15. Taxi Driver (1976)– Martin Scorsese


Noir in colour with Robert De Nero taking you to the depth of loneliness in the back alleys of America with an end that is unforgettable  jazz. The silent scream, that’s what the film is like, which is violent yet not raw.

16. Det sjunde inseglet (“Seventh Seal”) (1957) – Ingmar Bergman

Death can be a character beyond ‘ Yamaraj’  is what the film powerfully revealed to me.

Death personified and a powerful cinematic moment of ‘ the dance of death’ so simply and spontaneously brought to life and remain unchallenged in time and an inspiration for many filmmakers to strive for including myself

17. 2001: A Space Odyssey (1968) – Stanley Kubrick

Kubrick says the film is, ” basically a visual, nonverbal experience”

The language of silence and the drama of the beginning chords of music(from Richard Strauss’s classical piece) stand witness to a landmark film about the journey of man from the primal to the space age …imagery from the mysterious monolith to the fascinating star child floating in space are iconic. I experienced fear very deeply as an emotion when a character in the film is lost in space, that silence for those few seconds was like forever and very powerful for me where the filmmaker went beyond a mere narrative but tapped into something beyond.

18. La vita è bella (“Life is Beautiful”) (1997) – Roberto Benigni

The heights of tragedy can be reached with comedy and such depth is experienced with this film where the story of the Nazi concentration camp is told yet again, but how, is what makes all the difference.  The film was a moving experience.

19. Meghe Dhaka Tara (“The Cloud Capped Star”) (1960)– Ritwik Ghatak


Melodrama in its poetic form where suffering takes on an epic scale and goes beyond the human to  mythic dimensions.  Nita’ s last cry for life in the hills  perfectly brought to a climax by the actress Supriya Choudhury  is still echoing in my subconscious.

20. Easy Rider  (1969)– Dennis Hopper

One of the pioneering films of the Hollywood new wave, breaking the rules and opening up new horizons with a spirit that wants to be free and unbound. To me there was a kind of purity of experience shared, feeling of un adulteration in the film as its shot and presented.


30 Comments so far
Leave a comment

This is a great great list…but there are no thrillers

Comment by krishna gaurav

Krishna Gaurav agree ! 🙂 any suggestions. Ans also Ofcourse Hitchcock has not been addressed yet in this list like many others.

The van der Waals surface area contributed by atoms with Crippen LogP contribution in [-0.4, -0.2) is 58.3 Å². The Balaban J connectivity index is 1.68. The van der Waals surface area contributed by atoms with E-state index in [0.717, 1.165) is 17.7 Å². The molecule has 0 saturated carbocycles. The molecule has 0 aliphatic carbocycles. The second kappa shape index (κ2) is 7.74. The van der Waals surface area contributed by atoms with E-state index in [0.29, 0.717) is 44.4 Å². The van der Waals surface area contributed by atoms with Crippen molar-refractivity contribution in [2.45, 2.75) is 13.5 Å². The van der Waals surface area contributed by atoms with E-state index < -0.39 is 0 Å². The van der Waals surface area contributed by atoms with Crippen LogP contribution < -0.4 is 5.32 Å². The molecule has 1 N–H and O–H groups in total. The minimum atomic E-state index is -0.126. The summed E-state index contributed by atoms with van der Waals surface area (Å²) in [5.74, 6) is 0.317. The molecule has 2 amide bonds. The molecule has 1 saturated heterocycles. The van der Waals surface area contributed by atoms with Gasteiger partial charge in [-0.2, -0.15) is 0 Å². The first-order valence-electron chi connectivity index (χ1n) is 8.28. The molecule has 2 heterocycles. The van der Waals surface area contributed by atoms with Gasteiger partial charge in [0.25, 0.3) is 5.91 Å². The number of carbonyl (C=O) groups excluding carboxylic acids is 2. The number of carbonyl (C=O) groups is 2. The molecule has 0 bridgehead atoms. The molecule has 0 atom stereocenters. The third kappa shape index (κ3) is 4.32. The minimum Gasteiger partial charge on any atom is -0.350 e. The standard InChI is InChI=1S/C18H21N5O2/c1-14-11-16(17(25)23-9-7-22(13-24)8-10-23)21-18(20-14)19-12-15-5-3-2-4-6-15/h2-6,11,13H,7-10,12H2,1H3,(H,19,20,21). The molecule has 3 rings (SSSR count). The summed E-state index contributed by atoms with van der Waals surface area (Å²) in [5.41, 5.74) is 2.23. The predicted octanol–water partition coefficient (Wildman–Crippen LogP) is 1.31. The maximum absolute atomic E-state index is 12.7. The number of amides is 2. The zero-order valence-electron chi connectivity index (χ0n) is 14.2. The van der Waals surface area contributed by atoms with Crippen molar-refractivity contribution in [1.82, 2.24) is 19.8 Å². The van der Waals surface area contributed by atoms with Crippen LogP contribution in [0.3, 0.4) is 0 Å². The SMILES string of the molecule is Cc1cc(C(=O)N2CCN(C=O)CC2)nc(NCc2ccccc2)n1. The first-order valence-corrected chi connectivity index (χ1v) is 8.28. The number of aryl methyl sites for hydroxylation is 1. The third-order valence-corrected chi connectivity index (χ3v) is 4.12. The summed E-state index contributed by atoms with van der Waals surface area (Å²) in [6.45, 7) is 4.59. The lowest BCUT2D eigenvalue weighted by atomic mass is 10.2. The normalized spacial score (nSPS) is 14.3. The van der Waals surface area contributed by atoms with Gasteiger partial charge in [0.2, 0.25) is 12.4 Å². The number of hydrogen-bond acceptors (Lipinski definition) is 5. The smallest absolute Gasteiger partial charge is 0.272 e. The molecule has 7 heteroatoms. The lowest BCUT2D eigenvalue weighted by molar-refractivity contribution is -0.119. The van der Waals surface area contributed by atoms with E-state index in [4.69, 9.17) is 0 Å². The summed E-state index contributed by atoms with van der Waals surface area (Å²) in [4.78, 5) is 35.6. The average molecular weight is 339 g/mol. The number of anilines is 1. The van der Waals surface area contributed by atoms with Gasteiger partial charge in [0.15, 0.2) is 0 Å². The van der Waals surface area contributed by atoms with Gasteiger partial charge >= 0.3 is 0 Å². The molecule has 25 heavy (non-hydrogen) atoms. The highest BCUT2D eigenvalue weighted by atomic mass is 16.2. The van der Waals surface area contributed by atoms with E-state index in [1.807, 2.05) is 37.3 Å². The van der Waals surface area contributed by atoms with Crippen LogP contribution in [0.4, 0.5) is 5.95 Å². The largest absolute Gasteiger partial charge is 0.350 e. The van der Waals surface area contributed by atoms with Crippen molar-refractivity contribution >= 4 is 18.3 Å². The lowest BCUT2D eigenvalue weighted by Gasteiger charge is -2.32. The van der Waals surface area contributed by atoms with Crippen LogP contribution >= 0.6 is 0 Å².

Comment by oorvazi

good selection! but i think you have missed to include sergei eisenstien (battleship potemkin) and charlie chaplin (the great dictator) …… in your esteemed list!

Comment by Premendra Mazumder

Battleship Potemkin is a great film but was not personally moved as an experience but yes a very important film and the Odessa Steps sequence is powerful and a landmark. Charlie Chaplin i just could not decide which one, a special list maybe :). Thanks Premendra for your response

Comment by oorvazi

great dictator, citizen kane, forest gump, dangerous mind, shawshank redemption, irreversible, clock work orange, pursuit of happyness, natural born killers……….god father, scar face…………

Comment by Agastya Kapoor

Agastya thanks for your response and sharing some of your fav films agree that most of them are memorable, hope my list was useful and tried making a personal comment on each film too

Comment by oorvazi

Oorvz.. great one… but as always listing these are difficult. and am not sure for me a top 50 would do justice or not as well.. but I would have had Tokyo story , Return, films of Kieslowski, Nuri Bilge Ceylan, few to choose from Kim Ki Duuk, Kiarastami, Breathless etc etc… now its flooding in…
I guess this list changes everytime you look at it :)… you are correct.. it’s an ocean and we can only reflect

Comment by Amitava Nag

Amitava thanks for your response and sharing some valuable films, yes its very difficult to decide but i think its a great way to reflect on your choices, themes and see what it tells you about yourself in one way.

Comment by oorvazi

It is really difficult to choose among millions of brilliant films. I would have put ‘The Saragossa Manuscript’ and ‘The Exterminating Angel’ in place of ‘Taxi Driver’ and ‘La Strada’ and probably ‘Umberto D’ in place of ‘The Bicycle Thief’. However, even then I would probably have missed a significant many 🙂 Good job

Comment by Riddhiman Basu

Riddhiman thanks for your response and sharing some of your fav films, i thought it was high time i did a post of this nature has been a demand from students

Comment by oorvazi

Well i would never be able to choose 20 or lets say even 50. However this list of yours is a must watch list for cinephiles. I still think citizen kane should be there not because its much talked about but because of the way that has been shot..Even Metropolis, M, 81/2 were path breaking as well. Coming to Indian Cinema apart from Satyajit Ray and Bengali movies I would like to point out Garam Hawa which is a classic. On a serious note there is too much of good cinema out there and too less a time in a lifetime to cover all that.

Comment by Harish Mallya

Harish Mallya thanks for your feedback and yes there are many films but its like a starting point for film students and discovering films is a lifelong journey but I thought I would start and add a little something from my side as we all have our personal fav besides them being great films and sometimes a great classic does not affect someone in the same way. There are quite a few other films “Bhuvan Shome”, “Mirch Masala”, “Mandi” and many others from regional cinema too besides Hindi cinema which are not listed lik some of Marathi new wave is interesting too like “Vihir” and the list continues …